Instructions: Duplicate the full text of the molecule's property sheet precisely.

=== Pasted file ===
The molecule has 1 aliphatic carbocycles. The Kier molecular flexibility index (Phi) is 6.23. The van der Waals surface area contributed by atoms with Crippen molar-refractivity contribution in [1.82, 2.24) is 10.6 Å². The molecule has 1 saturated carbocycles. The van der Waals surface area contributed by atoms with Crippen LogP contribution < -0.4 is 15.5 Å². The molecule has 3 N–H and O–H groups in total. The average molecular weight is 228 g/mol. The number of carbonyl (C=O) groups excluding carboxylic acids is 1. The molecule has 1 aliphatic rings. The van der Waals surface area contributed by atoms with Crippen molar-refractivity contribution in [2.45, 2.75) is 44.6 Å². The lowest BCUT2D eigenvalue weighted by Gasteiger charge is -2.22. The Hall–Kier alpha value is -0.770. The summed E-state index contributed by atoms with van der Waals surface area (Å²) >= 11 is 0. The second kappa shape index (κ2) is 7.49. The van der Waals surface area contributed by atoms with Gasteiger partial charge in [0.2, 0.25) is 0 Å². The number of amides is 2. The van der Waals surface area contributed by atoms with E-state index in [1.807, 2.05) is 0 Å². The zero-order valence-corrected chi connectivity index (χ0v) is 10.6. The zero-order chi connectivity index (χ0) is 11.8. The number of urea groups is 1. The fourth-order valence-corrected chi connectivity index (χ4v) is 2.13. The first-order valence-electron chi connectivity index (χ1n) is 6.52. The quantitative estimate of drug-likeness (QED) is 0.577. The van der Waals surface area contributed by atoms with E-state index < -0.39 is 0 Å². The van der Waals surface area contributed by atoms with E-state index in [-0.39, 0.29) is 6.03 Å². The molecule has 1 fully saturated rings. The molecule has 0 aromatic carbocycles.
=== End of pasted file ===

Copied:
The molecule has 1 aliphatic carbocycles. The Kier molecular flexibility index (Phi) is 6.23. The van der Waals surface area contributed by atoms with Crippen molar-refractivity contribution in [1.82, 2.24) is 10.6 Å². The molecule has 1 saturated carbocycles. The van der Waals surface area contributed by atoms with Crippen LogP contribution < -0.4 is 15.5 Å². The molecule has 3 N–H and O–H groups in total. The average molecular weight is 228 g/mol. The number of carbonyl (C=O) groups excluding carboxylic acids is 1. The molecule has 1 aliphatic rings. The van der Waals surface area contributed by atoms with Crippen molar-refractivity contribution in [2.45, 2.75) is 44.6 Å². The lowest BCUT2D eigenvalue weighted by Gasteiger charge is -2.22. The Hall–Kier alpha value is -0.770. The summed E-state index contributed by atoms with van der Waals surface area (Å²) >= 11 is 0. The second kappa shape index (κ2) is 7.49. The van der Waals surface area contributed by atoms with Gasteiger partial charge in [0.2, 0.25) is 0 Å². The number of amides is 2. The van der Waals surface area contributed by atoms with E-state index in [1.807, 2.05) is 0 Å². The zero-order valence-corrected chi connectivity index (χ0v) is 10.6. The zero-order chi connectivity index (χ0) is 11.8. The number of urea groups is 1. The fourth-order valence-corrected chi connectivity index (χ4v) is 2.13. The first-order valence-electron chi connectivity index (χ1n) is 6.52. The quantitative estimate of drug-likeness (QED) is 0.577. The van der Waals surface area contributed by atoms with E-state index < -0.39 is 0 Å². The van der Waals surface area contributed by atoms with E-state index in [-0.39, 0.29) is 6.03 Å². The molecule has 1 fully saturated rings. The molecule has 0 aromatic carbocycles.